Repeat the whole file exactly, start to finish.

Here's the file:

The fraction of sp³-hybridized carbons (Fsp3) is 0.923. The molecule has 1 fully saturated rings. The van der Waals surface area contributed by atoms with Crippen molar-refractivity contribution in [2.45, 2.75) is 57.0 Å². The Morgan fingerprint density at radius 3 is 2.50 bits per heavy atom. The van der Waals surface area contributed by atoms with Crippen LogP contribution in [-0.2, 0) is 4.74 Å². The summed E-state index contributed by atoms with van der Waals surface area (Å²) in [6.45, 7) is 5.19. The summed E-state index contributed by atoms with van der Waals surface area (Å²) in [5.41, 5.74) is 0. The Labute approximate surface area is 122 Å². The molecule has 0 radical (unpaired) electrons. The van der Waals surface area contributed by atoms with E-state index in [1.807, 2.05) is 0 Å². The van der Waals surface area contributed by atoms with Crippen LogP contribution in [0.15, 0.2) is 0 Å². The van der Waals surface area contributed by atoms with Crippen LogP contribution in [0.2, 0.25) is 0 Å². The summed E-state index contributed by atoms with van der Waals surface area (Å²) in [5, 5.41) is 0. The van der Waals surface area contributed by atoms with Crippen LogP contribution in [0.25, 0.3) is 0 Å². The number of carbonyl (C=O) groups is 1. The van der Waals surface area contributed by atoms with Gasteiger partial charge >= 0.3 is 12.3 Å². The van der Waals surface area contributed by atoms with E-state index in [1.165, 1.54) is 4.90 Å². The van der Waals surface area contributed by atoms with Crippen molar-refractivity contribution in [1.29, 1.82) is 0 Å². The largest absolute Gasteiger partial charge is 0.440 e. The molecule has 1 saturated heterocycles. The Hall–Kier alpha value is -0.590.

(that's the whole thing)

The fraction of sp³-hybridized carbons (Fsp3) is 0.923. The molecule has 1 fully saturated rings. The van der Waals surface area contributed by atoms with Crippen molar-refractivity contribution in [2.45, 2.75) is 57.0 Å². The Morgan fingerprint density at radius 3 is 2.50 bits per heavy atom. The van der Waals surface area contributed by atoms with Crippen LogP contribution in [-0.2, 0) is 4.74 Å². The summed E-state index contributed by atoms with van der Waals surface area (Å²) in [6.45, 7) is 5.19. The summed E-state index contributed by atoms with van der Waals surface area (Å²) in [5.41, 5.74) is 0. The Labute approximate surface area is 122 Å². The molecule has 0 radical (unpaired) electrons. The van der Waals surface area contributed by atoms with E-state index in [1.807, 2.05) is 0 Å². The van der Waals surface area contributed by atoms with Crippen LogP contribution in [0.15, 0.2) is 0 Å². The van der Waals surface area contributed by atoms with Crippen LogP contribution in [0.2, 0.25) is 0 Å². The summed E-state index contributed by atoms with van der Waals surface area (Å²) in [5, 5.41) is 0. The van der Waals surface area contributed by atoms with Crippen LogP contribution in [0.25, 0.3) is 0 Å². The number of carbonyl (C=O) groups is 1. The van der Waals surface area contributed by atoms with Gasteiger partial charge >= 0.3 is 12.3 Å². The van der Waals surface area contributed by atoms with E-state index in [1.165, 1.54) is 4.90 Å². The van der Waals surface area contributed by atoms with Crippen molar-refractivity contribution in [1.29, 1.82) is 0 Å². The largest absolute Gasteiger partial charge is 0.440 e. The molecule has 1 saturated heterocycles. The Hall–Kier alpha value is -0.590.